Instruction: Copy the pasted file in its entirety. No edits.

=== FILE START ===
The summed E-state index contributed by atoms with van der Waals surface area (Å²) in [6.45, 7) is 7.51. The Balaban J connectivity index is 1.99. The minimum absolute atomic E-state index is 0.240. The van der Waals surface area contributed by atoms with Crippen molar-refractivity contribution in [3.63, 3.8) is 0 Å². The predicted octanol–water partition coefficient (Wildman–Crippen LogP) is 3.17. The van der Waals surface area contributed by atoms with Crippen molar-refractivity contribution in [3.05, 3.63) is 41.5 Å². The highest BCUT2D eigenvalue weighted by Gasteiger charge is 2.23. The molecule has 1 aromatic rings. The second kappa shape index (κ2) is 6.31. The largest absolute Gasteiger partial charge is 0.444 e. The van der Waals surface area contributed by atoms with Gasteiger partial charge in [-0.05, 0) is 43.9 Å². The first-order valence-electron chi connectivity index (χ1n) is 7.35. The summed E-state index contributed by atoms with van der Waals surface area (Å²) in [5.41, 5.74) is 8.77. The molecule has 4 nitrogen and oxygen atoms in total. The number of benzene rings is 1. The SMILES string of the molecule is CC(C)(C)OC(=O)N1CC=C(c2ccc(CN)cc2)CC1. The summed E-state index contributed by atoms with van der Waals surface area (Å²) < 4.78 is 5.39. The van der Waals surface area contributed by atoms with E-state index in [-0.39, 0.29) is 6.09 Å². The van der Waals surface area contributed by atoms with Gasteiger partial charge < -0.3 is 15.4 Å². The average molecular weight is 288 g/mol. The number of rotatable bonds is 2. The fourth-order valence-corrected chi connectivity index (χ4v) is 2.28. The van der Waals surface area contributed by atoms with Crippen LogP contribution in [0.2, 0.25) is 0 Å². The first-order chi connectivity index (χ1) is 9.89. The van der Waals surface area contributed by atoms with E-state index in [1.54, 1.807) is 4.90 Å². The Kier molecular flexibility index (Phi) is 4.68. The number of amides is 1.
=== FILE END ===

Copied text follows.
The summed E-state index contributed by atoms with van der Waals surface area (Å²) in [6.45, 7) is 7.51. The Balaban J connectivity index is 1.99. The minimum absolute atomic E-state index is 0.240. The van der Waals surface area contributed by atoms with Crippen molar-refractivity contribution in [3.63, 3.8) is 0 Å². The predicted octanol–water partition coefficient (Wildman–Crippen LogP) is 3.17. The van der Waals surface area contributed by atoms with Crippen molar-refractivity contribution in [3.05, 3.63) is 41.5 Å². The highest BCUT2D eigenvalue weighted by Gasteiger charge is 2.23. The molecule has 1 aromatic rings. The second kappa shape index (κ2) is 6.31. The largest absolute Gasteiger partial charge is 0.444 e. The van der Waals surface area contributed by atoms with Gasteiger partial charge in [-0.05, 0) is 43.9 Å². The first-order valence-electron chi connectivity index (χ1n) is 7.35. The summed E-state index contributed by atoms with van der Waals surface area (Å²) in [5.41, 5.74) is 8.77. The molecule has 4 nitrogen and oxygen atoms in total. The number of benzene rings is 1. The SMILES string of the molecule is CC(C)(C)OC(=O)N1CC=C(c2ccc(CN)cc2)CC1. The summed E-state index contributed by atoms with van der Waals surface area (Å²) < 4.78 is 5.39. The van der Waals surface area contributed by atoms with E-state index in [-0.39, 0.29) is 6.09 Å². The van der Waals surface area contributed by atoms with Gasteiger partial charge < -0.3 is 15.4 Å². The average molecular weight is 288 g/mol. The number of rotatable bonds is 2. The fourth-order valence-corrected chi connectivity index (χ4v) is 2.28. The van der Waals surface area contributed by atoms with Crippen LogP contribution in [0.2, 0.25) is 0 Å². The first-order chi connectivity index (χ1) is 9.89. The van der Waals surface area contributed by atoms with E-state index in [1.54, 1.807) is 4.90 Å². The Kier molecular flexibility index (Phi) is 4.68. The number of amides is 1.